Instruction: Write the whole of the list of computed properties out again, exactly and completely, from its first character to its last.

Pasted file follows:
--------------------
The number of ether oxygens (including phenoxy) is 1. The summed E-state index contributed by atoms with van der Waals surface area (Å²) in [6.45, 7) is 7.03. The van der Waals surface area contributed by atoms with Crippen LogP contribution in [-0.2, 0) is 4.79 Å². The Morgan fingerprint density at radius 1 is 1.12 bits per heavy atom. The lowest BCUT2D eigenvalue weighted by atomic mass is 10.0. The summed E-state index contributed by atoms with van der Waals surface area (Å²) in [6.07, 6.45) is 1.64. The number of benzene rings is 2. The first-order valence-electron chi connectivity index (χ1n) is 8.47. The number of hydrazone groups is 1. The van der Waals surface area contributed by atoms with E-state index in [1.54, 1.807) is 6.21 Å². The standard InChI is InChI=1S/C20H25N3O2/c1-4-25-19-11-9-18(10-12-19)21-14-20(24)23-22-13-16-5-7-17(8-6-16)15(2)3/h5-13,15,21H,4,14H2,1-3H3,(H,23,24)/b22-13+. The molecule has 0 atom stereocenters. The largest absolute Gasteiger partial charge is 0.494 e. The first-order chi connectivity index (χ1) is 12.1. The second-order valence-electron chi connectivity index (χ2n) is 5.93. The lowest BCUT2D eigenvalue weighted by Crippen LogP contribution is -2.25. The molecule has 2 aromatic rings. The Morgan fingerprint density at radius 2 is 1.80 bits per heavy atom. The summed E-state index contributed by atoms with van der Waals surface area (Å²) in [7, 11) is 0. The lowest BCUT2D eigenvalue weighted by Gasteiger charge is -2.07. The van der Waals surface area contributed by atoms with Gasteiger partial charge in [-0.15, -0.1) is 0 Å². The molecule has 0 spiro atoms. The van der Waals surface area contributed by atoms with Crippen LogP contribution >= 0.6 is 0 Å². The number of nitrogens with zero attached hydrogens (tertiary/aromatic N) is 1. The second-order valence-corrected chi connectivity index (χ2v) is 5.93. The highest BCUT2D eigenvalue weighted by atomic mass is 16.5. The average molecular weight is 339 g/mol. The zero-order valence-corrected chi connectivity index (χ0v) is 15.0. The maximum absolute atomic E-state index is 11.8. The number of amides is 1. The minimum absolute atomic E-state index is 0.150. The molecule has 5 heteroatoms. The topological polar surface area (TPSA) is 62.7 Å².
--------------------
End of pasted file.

The number of ether oxygens (including phenoxy) is 1. The summed E-state index contributed by atoms with van der Waals surface area (Å²) in [6.45, 7) is 7.03. The van der Waals surface area contributed by atoms with Crippen LogP contribution in [-0.2, 0) is 4.79 Å². The Morgan fingerprint density at radius 1 is 1.12 bits per heavy atom. The lowest BCUT2D eigenvalue weighted by atomic mass is 10.0. The summed E-state index contributed by atoms with van der Waals surface area (Å²) in [6.07, 6.45) is 1.64. The number of benzene rings is 2. The first-order valence-electron chi connectivity index (χ1n) is 8.47. The number of hydrazone groups is 1. The van der Waals surface area contributed by atoms with E-state index in [1.54, 1.807) is 6.21 Å². The standard InChI is InChI=1S/C20H25N3O2/c1-4-25-19-11-9-18(10-12-19)21-14-20(24)23-22-13-16-5-7-17(8-6-16)15(2)3/h5-13,15,21H,4,14H2,1-3H3,(H,23,24)/b22-13+. The molecule has 0 atom stereocenters. The largest absolute Gasteiger partial charge is 0.494 e. The first-order chi connectivity index (χ1) is 12.1. The second-order valence-electron chi connectivity index (χ2n) is 5.93. The lowest BCUT2D eigenvalue weighted by Crippen LogP contribution is -2.25. The molecule has 2 aromatic rings. The Morgan fingerprint density at radius 2 is 1.80 bits per heavy atom. The summed E-state index contributed by atoms with van der Waals surface area (Å²) in [7, 11) is 0. The lowest BCUT2D eigenvalue weighted by Gasteiger charge is -2.07. The van der Waals surface area contributed by atoms with Gasteiger partial charge in [-0.15, -0.1) is 0 Å². The molecule has 0 spiro atoms. The van der Waals surface area contributed by atoms with Crippen LogP contribution >= 0.6 is 0 Å². The number of nitrogens with zero attached hydrogens (tertiary/aromatic N) is 1. The second-order valence-corrected chi connectivity index (χ2v) is 5.93. The highest BCUT2D eigenvalue weighted by atomic mass is 16.5. The average molecular weight is 339 g/mol. The zero-order valence-corrected chi connectivity index (χ0v) is 15.0. The maximum absolute atomic E-state index is 11.8. The number of amides is 1. The minimum absolute atomic E-state index is 0.150. The molecule has 5 heteroatoms. The topological polar surface area (TPSA) is 62.7 Å².